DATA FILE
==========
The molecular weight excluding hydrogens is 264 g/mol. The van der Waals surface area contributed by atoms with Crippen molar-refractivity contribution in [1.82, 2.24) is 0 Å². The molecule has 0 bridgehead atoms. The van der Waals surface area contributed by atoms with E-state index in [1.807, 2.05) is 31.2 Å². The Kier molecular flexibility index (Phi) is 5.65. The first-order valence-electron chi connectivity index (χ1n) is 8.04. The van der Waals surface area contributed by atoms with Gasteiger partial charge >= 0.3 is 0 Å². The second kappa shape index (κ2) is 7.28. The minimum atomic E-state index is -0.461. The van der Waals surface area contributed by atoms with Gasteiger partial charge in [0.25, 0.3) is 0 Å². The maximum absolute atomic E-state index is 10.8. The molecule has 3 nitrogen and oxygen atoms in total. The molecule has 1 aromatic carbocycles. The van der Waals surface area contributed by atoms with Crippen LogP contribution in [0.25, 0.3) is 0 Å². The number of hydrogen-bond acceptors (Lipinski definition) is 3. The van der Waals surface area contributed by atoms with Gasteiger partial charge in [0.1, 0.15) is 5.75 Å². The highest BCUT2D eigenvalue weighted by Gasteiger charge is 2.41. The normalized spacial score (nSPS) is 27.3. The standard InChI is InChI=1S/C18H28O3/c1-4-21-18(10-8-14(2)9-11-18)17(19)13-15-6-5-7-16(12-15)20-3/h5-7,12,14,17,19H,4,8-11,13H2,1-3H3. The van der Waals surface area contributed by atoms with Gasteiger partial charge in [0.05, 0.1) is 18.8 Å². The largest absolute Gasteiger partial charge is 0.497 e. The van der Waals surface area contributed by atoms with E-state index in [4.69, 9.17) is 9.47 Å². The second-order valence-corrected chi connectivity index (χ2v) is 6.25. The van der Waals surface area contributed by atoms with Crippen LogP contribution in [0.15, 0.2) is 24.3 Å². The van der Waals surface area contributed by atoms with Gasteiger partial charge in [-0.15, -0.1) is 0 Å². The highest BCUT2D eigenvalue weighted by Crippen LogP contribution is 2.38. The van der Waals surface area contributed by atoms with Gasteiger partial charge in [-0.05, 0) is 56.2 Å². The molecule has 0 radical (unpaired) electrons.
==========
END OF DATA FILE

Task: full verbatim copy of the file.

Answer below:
The molecular weight excluding hydrogens is 264 g/mol. The van der Waals surface area contributed by atoms with Crippen molar-refractivity contribution in [1.82, 2.24) is 0 Å². The molecule has 0 bridgehead atoms. The van der Waals surface area contributed by atoms with E-state index in [1.807, 2.05) is 31.2 Å². The Kier molecular flexibility index (Phi) is 5.65. The first-order valence-electron chi connectivity index (χ1n) is 8.04. The van der Waals surface area contributed by atoms with Gasteiger partial charge >= 0.3 is 0 Å². The second kappa shape index (κ2) is 7.28. The minimum atomic E-state index is -0.461. The van der Waals surface area contributed by atoms with Gasteiger partial charge in [0.25, 0.3) is 0 Å². The maximum absolute atomic E-state index is 10.8. The molecule has 3 nitrogen and oxygen atoms in total. The molecule has 1 aromatic carbocycles. The van der Waals surface area contributed by atoms with Crippen LogP contribution in [0.25, 0.3) is 0 Å². The number of hydrogen-bond acceptors (Lipinski definition) is 3. The van der Waals surface area contributed by atoms with Gasteiger partial charge in [0.1, 0.15) is 5.75 Å². The highest BCUT2D eigenvalue weighted by Gasteiger charge is 2.41. The normalized spacial score (nSPS) is 27.3. The standard InChI is InChI=1S/C18H28O3/c1-4-21-18(10-8-14(2)9-11-18)17(19)13-15-6-5-7-16(12-15)20-3/h5-7,12,14,17,19H,4,8-11,13H2,1-3H3. The van der Waals surface area contributed by atoms with Gasteiger partial charge in [0.05, 0.1) is 18.8 Å². The largest absolute Gasteiger partial charge is 0.497 e. The van der Waals surface area contributed by atoms with E-state index in [4.69, 9.17) is 9.47 Å². The second-order valence-corrected chi connectivity index (χ2v) is 6.25. The van der Waals surface area contributed by atoms with Crippen LogP contribution in [0.15, 0.2) is 24.3 Å². The van der Waals surface area contributed by atoms with Gasteiger partial charge in [-0.15, -0.1) is 0 Å². The highest BCUT2D eigenvalue weighted by Crippen LogP contribution is 2.38. The van der Waals surface area contributed by atoms with Gasteiger partial charge in [-0.05, 0) is 56.2 Å². The molecule has 0 radical (unpaired) electrons.